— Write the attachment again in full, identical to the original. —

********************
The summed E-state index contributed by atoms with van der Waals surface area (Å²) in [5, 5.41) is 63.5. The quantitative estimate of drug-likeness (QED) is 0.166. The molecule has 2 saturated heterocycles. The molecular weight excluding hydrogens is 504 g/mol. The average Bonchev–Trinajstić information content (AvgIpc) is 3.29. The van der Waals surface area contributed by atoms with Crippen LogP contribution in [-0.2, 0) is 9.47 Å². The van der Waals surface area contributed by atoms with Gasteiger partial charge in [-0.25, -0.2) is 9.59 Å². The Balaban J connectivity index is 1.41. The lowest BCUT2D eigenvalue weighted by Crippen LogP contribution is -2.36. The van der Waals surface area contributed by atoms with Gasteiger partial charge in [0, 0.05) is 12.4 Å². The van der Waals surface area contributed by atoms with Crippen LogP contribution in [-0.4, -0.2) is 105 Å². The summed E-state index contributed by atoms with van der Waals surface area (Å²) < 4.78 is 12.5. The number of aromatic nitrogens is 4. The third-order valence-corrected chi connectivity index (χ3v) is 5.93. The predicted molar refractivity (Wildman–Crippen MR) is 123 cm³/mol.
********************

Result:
The summed E-state index contributed by atoms with van der Waals surface area (Å²) in [5, 5.41) is 63.5. The quantitative estimate of drug-likeness (QED) is 0.166. The molecule has 2 saturated heterocycles. The molecular weight excluding hydrogens is 504 g/mol. The average Bonchev–Trinajstić information content (AvgIpc) is 3.29. The van der Waals surface area contributed by atoms with Crippen LogP contribution in [-0.2, 0) is 9.47 Å². The van der Waals surface area contributed by atoms with Gasteiger partial charge in [-0.25, -0.2) is 9.59 Å². The Balaban J connectivity index is 1.41. The lowest BCUT2D eigenvalue weighted by Crippen LogP contribution is -2.36. The van der Waals surface area contributed by atoms with Gasteiger partial charge in [0, 0.05) is 12.4 Å². The van der Waals surface area contributed by atoms with Crippen LogP contribution in [-0.4, -0.2) is 105 Å². The summed E-state index contributed by atoms with van der Waals surface area (Å²) < 4.78 is 12.5. The number of aromatic nitrogens is 4. The third-order valence-corrected chi connectivity index (χ3v) is 5.93. The predicted molar refractivity (Wildman–Crippen MR) is 123 cm³/mol.